Measles is one of the most dangerous diseases – it spreads quickly and can cause serious complications. The good news is that measles, and measles outbreaks, can be easily prevented by getting the measles vaccination. Getting vaccinated will help keep your family, and all those around you, healthy.
The measles virus causes a high fever, white spots in the mouth, a red rash, cough, and runny nose. Typically, a person will experience symptoms for a couple of weeks.
The measles virus can sometimes lead to pneumonia or encephalitis, which is inflammation in the brain. This can cause long-term brain damage. People who experience complications related to the measles virus may need to be hospitalized. Measles can also lead to death in some cases.
The measles virus is spread easily from person to person in the same way any illness spreads – through coughs or sneezes or close contact with a person who has measles.
There is no cure for measles, but it is completely preventable. When the vaccine was developed, it was thought that the virus could be completely eliminated. However, more and more people are not getting the vaccine, and because of this, we have recently seen an increase in measles outbreaks.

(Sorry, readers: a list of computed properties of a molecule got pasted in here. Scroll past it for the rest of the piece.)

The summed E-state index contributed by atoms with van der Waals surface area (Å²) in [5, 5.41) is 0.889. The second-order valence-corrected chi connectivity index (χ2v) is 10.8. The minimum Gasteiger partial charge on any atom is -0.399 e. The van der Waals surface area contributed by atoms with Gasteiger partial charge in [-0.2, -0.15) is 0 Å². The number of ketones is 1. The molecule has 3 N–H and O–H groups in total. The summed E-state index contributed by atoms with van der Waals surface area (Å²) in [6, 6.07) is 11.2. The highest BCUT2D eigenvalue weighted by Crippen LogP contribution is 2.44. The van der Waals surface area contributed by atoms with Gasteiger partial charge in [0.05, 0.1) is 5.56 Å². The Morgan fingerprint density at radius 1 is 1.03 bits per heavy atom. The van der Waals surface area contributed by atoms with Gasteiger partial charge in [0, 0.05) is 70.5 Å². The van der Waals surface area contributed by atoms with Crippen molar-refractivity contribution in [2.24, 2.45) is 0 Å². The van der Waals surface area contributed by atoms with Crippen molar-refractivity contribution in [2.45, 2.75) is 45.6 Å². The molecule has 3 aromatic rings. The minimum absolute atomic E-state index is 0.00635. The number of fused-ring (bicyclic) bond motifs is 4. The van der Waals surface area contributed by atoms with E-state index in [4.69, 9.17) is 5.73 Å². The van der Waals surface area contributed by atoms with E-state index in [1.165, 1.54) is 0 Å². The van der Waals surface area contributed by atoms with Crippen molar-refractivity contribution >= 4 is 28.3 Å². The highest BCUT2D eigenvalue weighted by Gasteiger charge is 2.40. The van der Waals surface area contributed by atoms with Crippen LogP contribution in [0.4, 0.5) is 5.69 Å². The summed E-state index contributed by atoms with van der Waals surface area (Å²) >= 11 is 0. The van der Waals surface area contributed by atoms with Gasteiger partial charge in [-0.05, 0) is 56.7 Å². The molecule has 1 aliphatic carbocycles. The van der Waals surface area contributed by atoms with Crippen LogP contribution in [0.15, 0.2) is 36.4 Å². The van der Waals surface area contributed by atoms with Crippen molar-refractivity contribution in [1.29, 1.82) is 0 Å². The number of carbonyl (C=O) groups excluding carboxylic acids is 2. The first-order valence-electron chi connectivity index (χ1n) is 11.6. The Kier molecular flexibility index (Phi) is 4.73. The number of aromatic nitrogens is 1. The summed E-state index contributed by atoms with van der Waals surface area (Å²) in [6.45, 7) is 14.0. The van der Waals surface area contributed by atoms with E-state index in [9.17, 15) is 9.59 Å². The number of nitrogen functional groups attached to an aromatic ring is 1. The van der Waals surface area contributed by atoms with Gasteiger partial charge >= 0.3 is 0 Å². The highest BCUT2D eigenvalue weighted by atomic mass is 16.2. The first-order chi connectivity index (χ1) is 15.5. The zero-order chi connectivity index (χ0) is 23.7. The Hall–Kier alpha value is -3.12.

Who Needs It?
Children typically receive the vaccine once at around age one, and then again when they are between 4 and 6 years old.
Adults who have had the measles virus as a child do not need that vaccine because their bodies become immune to it after having the measles virus once. However, if an adult has not had the measles virus or been vaccinated, they can be vaccinated.
Is It Safe?
The measles vaccine is safe. In fact, your child is much safer if she has the vaccine than if she hasn’t gotten it. The fewer people who are vaccinated, the more easily the virus can spread – making it more likely that the ones who are most vulnerable to the disease, infants and those who cannot be vaccinated, will get it.
Because of the recent decrease in people getting the vaccine, the disease is spreading more easily and more people are getting measles.